This project aims to explore the repeatability of the creation of inexact forms through exact machinic operations, with the intention of achieving a certain degree of control over entropic processes. These processes involve the articulated deposition of liquid wax into cool water, taking advantage of the wax’s buoyancy, rapid phase change, and ability to fuse and bond to itself and other materials.

Buoyancy plays a key role in the generation of these complex wax forms. Wax can be deposited such that it rises and pools, creating column structures and datums, or floor plates. By raising or lowering water levels while pools of hot wax float on the water’s surface, organic caves and coves are created within the structural network.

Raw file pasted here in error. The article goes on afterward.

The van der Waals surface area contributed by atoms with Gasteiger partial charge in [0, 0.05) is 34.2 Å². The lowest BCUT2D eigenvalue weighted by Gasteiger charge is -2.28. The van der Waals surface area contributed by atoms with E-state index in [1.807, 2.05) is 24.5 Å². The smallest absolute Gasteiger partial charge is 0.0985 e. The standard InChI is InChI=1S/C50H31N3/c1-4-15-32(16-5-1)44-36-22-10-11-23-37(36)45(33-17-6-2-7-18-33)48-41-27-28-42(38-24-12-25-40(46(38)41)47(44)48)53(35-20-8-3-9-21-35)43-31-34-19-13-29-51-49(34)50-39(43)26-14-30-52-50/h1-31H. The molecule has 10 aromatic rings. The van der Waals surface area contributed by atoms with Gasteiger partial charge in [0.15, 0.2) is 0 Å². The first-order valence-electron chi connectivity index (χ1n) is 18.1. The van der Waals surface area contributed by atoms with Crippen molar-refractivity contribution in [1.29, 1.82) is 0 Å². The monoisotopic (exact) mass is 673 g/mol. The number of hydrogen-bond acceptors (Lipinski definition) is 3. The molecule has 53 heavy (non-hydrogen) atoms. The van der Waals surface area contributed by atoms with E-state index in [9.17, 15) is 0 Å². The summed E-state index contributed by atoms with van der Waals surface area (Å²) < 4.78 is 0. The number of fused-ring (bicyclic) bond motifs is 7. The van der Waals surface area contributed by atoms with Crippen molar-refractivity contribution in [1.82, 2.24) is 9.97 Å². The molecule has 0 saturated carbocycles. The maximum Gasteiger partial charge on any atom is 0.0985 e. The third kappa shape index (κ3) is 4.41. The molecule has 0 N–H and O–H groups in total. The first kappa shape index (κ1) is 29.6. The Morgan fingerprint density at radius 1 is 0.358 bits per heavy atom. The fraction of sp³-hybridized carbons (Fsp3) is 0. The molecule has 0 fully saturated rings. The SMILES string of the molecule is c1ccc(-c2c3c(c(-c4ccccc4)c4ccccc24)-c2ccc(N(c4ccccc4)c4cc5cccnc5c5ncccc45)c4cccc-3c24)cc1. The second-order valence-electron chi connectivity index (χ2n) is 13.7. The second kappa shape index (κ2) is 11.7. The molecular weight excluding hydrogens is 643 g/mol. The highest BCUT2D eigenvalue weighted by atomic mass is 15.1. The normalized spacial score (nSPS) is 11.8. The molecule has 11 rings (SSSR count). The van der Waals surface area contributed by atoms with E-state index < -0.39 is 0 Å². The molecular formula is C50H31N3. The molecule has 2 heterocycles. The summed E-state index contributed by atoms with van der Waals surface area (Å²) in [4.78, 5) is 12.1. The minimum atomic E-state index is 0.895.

This project also aims to project these processes onto an architectural scale whereby autonomous machines may be deployed on site and organically shape buoyant, hardening liquids through their flotation. Instructions would be encoded and sent to robots, and the operation would be overseen by humans, who could make adjustments and corrections in real time. This idea poses the following questions: What happens when architects, who rely heavily on their ability to reify an anticipated form, embraces inexact processes of construction? What is the role of the drawing when the form cannot be fully anticipated? What new form would
construction documents take? Or would they become antiquated?

Brian Harms, Nicholas Barger
instructor: Marcelyn Gow
Sci-arc Spring 2013

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